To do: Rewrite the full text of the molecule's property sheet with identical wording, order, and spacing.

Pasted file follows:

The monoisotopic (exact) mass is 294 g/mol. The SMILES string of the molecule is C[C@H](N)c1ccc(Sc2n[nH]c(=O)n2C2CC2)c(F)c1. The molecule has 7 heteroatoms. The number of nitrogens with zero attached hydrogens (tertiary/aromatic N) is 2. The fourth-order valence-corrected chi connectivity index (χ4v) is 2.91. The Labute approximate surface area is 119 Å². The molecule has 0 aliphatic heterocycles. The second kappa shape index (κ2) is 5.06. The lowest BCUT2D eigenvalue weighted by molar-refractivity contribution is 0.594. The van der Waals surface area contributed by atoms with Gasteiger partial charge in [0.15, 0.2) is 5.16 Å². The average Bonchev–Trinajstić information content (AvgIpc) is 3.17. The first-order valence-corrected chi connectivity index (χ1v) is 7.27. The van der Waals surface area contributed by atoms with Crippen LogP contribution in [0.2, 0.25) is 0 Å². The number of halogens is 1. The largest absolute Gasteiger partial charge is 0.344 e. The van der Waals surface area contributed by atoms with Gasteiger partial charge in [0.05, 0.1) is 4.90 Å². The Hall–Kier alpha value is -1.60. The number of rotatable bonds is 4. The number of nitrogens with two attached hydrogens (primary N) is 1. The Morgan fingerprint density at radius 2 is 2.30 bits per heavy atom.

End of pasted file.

The monoisotopic (exact) mass is 294 g/mol. The SMILES string of the molecule is C[C@H](N)c1ccc(Sc2n[nH]c(=O)n2C2CC2)c(F)c1. The molecule has 7 heteroatoms. The number of nitrogens with zero attached hydrogens (tertiary/aromatic N) is 2. The fourth-order valence-corrected chi connectivity index (χ4v) is 2.91. The Labute approximate surface area is 119 Å². The molecule has 0 aliphatic heterocycles. The second kappa shape index (κ2) is 5.06. The lowest BCUT2D eigenvalue weighted by molar-refractivity contribution is 0.594. The van der Waals surface area contributed by atoms with Gasteiger partial charge in [0.15, 0.2) is 5.16 Å². The average Bonchev–Trinajstić information content (AvgIpc) is 3.17. The first-order valence-corrected chi connectivity index (χ1v) is 7.27. The van der Waals surface area contributed by atoms with Crippen LogP contribution in [0.2, 0.25) is 0 Å². The number of halogens is 1. The largest absolute Gasteiger partial charge is 0.344 e. The van der Waals surface area contributed by atoms with Gasteiger partial charge in [0.05, 0.1) is 4.90 Å². The Hall–Kier alpha value is -1.60. The number of rotatable bonds is 4. The number of nitrogens with two attached hydrogens (primary N) is 1. The Morgan fingerprint density at radius 2 is 2.30 bits per heavy atom.